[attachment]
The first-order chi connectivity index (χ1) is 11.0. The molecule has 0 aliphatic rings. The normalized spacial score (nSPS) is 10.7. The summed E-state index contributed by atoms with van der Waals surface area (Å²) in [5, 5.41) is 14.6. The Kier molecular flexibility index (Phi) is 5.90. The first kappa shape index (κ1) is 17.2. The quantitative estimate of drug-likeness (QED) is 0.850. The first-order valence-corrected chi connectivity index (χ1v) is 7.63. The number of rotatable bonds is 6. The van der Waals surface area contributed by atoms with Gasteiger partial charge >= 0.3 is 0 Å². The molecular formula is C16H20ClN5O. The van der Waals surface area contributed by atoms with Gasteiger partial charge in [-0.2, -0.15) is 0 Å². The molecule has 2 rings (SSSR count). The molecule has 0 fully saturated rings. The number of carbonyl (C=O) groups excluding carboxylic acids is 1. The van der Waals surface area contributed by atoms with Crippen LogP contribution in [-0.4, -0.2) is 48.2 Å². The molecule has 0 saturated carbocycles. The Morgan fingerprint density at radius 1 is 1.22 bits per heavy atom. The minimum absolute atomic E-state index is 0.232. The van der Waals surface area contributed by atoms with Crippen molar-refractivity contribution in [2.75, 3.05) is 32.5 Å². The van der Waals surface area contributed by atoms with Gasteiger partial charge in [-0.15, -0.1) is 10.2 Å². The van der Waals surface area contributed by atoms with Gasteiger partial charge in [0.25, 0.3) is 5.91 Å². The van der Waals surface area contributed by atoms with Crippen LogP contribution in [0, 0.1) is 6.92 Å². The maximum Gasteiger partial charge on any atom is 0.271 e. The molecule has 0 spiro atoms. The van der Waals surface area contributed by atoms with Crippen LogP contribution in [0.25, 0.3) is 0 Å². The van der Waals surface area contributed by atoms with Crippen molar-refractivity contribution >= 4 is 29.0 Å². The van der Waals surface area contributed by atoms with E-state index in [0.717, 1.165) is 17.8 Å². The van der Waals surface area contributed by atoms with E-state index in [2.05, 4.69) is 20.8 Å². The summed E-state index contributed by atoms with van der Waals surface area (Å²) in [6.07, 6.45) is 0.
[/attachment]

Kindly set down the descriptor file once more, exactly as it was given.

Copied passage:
The first-order chi connectivity index (χ1) is 11.0. The molecule has 0 aliphatic rings. The normalized spacial score (nSPS) is 10.7. The summed E-state index contributed by atoms with van der Waals surface area (Å²) in [5, 5.41) is 14.6. The Kier molecular flexibility index (Phi) is 5.90. The first kappa shape index (κ1) is 17.2. The quantitative estimate of drug-likeness (QED) is 0.850. The first-order valence-corrected chi connectivity index (χ1v) is 7.63. The number of rotatable bonds is 6. The van der Waals surface area contributed by atoms with Gasteiger partial charge >= 0.3 is 0 Å². The molecular formula is C16H20ClN5O. The van der Waals surface area contributed by atoms with Gasteiger partial charge in [-0.2, -0.15) is 0 Å². The molecule has 2 rings (SSSR count). The molecule has 0 fully saturated rings. The number of carbonyl (C=O) groups excluding carboxylic acids is 1. The van der Waals surface area contributed by atoms with Crippen LogP contribution in [-0.4, -0.2) is 48.2 Å². The molecule has 0 saturated carbocycles. The Morgan fingerprint density at radius 1 is 1.22 bits per heavy atom. The minimum absolute atomic E-state index is 0.232. The van der Waals surface area contributed by atoms with Crippen molar-refractivity contribution in [2.75, 3.05) is 32.5 Å². The van der Waals surface area contributed by atoms with Gasteiger partial charge in [-0.15, -0.1) is 10.2 Å². The van der Waals surface area contributed by atoms with Gasteiger partial charge in [0.25, 0.3) is 5.91 Å². The van der Waals surface area contributed by atoms with Crippen LogP contribution in [0, 0.1) is 6.92 Å². The maximum Gasteiger partial charge on any atom is 0.271 e. The molecule has 0 spiro atoms. The van der Waals surface area contributed by atoms with Crippen LogP contribution in [0.25, 0.3) is 0 Å². The van der Waals surface area contributed by atoms with Crippen molar-refractivity contribution >= 4 is 29.0 Å². The van der Waals surface area contributed by atoms with E-state index in [0.717, 1.165) is 17.8 Å². The van der Waals surface area contributed by atoms with E-state index in [2.05, 4.69) is 20.8 Å². The summed E-state index contributed by atoms with van der Waals surface area (Å²) in [6.07, 6.45) is 0.